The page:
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Meet our seminarians: Andres Fernandez

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Posted: 10/19/2007

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Andres Fernandez Pilot photo/ Courtesy Vocations Office


Home Parish:

Our Lady of the Assumption, East Boston

Home Country:

Spain

Seminary:

Redemptoris Mater Archdiocesan

Missionary House of Formation

High School:

North Cambridge Catholic High School

Hobbies:

Drawing, playing soccer, video games

When was the first time you thought of priesthood?

The first time I thought of the priesthood was in the World Youth Day of Toronto in 2002. I was 15 at the time and the idea of becoming a priest interested me.

What were major Catholic activities you participated in prior to the seminary?

I participated in World Youth Day in Toronto and Cologne (2005). I also attended for three years the vocational discernment center in Newark, N.J.

What is your favorite Scripture passage? Why?

My favorite Scripture passage is of the book of Psalms 121:1-8. I like this passage like many of the psalms because it talks about the loving relationship that we can have with God. God as our creator will protect us in all the circumstances and he wants to help us to be happy.

Who influenced/inspired you to priesthood? Please explain.

I was inspired to the priesthood by the priests and seminarians of the Neocatechumenal Way. I saw priests that were really happy doing their ministries and seminarians that were very joyful. Both while attending the vocational center in Newark and also meeting the seminarians when they would come for holidays and stay at our parish, my contact with them inspired me to think about the priesthood.

Please tell us, what are some of the most important parts of discernment?

I believe the most important parts in discernment are prayer and patience. First to pray so that God may show one the path to follow and second to be patient so that we may wait for Godís time to see clear what is his will on any given vocation.

Is seminary formation what you thought it would be? How is it similar and different from your expectations?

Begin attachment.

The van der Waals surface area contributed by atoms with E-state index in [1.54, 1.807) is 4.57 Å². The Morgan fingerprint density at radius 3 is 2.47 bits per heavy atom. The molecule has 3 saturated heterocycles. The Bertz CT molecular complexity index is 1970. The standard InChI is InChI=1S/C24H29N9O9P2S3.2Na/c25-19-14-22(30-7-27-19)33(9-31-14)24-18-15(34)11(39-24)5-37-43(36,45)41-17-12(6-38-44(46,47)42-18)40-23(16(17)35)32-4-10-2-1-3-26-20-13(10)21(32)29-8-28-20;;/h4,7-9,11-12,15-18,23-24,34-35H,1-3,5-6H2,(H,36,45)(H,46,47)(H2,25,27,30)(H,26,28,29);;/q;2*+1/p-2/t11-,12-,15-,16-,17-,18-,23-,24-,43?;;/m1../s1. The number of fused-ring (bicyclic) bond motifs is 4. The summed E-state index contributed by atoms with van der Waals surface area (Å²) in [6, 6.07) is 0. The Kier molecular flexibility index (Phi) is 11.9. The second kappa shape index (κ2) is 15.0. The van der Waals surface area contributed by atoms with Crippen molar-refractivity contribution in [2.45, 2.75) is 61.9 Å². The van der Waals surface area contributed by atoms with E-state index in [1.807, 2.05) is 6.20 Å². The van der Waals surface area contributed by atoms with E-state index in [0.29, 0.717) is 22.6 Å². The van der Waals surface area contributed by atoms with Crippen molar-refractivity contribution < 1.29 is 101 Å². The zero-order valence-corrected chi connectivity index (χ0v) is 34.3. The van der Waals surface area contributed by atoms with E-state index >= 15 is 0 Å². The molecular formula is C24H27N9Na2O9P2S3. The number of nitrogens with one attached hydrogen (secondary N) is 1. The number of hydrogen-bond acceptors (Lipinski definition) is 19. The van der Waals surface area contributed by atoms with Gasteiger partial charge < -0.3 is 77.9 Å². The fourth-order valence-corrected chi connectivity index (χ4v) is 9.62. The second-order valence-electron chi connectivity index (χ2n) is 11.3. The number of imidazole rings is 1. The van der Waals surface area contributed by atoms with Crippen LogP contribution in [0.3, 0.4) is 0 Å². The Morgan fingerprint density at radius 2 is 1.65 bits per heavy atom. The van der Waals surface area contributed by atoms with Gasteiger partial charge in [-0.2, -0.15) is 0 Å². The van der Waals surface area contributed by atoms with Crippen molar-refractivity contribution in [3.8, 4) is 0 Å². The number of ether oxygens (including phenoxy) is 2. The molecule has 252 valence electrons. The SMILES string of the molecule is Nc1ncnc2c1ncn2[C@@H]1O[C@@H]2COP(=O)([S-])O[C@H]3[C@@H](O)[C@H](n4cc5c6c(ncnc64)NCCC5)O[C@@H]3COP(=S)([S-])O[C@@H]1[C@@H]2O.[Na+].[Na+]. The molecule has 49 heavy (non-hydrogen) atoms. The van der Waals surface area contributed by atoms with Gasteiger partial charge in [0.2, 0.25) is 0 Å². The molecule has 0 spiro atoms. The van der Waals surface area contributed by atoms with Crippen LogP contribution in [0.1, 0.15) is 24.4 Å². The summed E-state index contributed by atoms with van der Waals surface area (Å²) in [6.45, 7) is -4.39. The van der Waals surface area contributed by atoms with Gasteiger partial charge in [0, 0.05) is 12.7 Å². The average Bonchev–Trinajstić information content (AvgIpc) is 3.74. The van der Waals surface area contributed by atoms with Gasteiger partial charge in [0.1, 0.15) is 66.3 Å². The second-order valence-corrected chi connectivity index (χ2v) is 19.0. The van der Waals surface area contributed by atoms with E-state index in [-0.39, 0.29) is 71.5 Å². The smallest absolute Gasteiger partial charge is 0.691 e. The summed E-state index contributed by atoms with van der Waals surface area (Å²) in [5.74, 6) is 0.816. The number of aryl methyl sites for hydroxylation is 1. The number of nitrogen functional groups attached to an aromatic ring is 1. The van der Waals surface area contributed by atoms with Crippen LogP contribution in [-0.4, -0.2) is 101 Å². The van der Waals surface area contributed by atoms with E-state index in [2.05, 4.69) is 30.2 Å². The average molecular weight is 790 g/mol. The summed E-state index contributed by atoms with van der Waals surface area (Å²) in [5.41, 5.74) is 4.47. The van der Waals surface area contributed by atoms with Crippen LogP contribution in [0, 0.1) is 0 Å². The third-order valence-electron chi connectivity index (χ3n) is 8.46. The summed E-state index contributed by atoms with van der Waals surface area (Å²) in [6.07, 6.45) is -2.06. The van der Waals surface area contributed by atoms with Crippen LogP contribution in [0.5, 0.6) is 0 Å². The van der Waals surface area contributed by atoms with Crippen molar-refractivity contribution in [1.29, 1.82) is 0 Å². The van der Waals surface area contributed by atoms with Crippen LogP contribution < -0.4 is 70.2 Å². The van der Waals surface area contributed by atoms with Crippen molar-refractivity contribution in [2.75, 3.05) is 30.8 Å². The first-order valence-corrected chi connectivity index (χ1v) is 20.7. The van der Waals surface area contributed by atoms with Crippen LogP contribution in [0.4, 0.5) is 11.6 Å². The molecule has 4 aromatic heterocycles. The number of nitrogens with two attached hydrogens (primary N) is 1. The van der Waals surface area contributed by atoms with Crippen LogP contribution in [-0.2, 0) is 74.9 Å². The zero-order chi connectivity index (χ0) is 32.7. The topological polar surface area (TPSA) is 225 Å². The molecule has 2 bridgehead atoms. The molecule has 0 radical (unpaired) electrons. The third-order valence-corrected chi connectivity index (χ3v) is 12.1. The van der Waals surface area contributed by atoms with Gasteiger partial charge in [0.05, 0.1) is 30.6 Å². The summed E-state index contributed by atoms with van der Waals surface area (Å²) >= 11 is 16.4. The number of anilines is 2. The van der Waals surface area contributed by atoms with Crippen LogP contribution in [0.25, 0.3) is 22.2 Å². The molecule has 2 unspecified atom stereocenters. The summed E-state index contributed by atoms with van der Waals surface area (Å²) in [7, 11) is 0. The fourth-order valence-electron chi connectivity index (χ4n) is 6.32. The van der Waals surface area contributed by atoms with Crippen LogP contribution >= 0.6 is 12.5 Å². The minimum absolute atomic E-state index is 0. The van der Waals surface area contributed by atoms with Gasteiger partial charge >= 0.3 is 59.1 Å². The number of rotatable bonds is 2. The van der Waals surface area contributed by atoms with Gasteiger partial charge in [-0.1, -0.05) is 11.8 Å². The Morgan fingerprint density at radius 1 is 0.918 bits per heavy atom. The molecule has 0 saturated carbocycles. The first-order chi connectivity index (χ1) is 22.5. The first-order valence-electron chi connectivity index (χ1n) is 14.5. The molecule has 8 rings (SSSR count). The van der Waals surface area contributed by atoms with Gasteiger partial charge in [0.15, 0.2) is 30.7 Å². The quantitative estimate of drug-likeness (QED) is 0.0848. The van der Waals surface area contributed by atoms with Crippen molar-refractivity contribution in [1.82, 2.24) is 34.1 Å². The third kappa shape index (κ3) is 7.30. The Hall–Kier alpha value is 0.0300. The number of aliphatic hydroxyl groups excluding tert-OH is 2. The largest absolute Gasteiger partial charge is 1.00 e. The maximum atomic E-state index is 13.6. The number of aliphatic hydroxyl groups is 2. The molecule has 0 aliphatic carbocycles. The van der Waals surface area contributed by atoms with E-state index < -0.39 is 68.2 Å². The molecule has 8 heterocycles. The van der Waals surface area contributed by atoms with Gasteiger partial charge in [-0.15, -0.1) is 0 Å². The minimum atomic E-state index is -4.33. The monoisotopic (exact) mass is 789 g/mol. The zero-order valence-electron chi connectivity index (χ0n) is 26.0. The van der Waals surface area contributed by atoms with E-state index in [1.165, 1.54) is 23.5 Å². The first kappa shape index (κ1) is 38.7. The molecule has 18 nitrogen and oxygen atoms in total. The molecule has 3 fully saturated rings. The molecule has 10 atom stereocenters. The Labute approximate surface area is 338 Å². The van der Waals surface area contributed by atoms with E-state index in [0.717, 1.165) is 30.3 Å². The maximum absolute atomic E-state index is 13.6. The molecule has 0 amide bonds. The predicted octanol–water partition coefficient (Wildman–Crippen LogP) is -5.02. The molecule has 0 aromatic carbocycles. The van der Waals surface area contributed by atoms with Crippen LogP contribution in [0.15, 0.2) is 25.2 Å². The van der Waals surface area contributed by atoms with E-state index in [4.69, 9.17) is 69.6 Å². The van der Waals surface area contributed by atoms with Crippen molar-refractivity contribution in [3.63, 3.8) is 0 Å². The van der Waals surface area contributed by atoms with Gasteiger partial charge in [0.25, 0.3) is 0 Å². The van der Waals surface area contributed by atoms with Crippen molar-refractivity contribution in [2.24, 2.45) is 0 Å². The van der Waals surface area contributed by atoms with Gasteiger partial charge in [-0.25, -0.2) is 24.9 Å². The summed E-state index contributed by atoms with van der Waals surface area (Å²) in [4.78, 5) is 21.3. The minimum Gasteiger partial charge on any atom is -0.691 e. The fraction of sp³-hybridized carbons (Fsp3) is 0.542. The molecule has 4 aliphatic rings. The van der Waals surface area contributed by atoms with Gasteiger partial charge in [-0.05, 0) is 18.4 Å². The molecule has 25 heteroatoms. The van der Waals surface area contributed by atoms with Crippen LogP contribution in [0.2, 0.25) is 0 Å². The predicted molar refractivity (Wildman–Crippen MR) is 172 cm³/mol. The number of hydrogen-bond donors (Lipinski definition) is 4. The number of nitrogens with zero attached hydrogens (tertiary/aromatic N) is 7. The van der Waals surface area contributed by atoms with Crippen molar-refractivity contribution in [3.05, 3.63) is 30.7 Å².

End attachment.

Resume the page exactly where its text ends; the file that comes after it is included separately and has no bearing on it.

In some ways it is similar and in other ways it has been surprising. Similar in the sense that, having visited another Redemptoris Mater Seminary before, I had already some idea of how a normal day in the life of the seminary would be, such as praying the office [of readings] every day and scrutinizing the word of God every week. I felt it surprising, on the other hand, especially the first year, in that we lived two-by-two in rectories throughout the archdiocese. Besides helping in the liturgy sometimes, there were other pastoral activities that we did that left a deep impact on me, such as visiting a nursing home on Sundays or going to visit the parishioners with one of the priests. And all this before I even started theology!

What would people be surprised to know about you?

Maybe that my family and I came to Boston in 1996 as a missionary family sent by the Holy Father, John Paul II, at the request of Cardinal Bernard Law.

What activities would you recommend in order to foster a culture of vocations?

To foster a culture of vocations I would recommend meetings for vocations to all interested; I would recommend and encourage reading the lives of the saints; and I would also recommend opening the Neocatechumenal Way in more parishes in the archdiocese as these communities are a vital source of vocations, not just to the priesthood, like mine, but also to the religious life.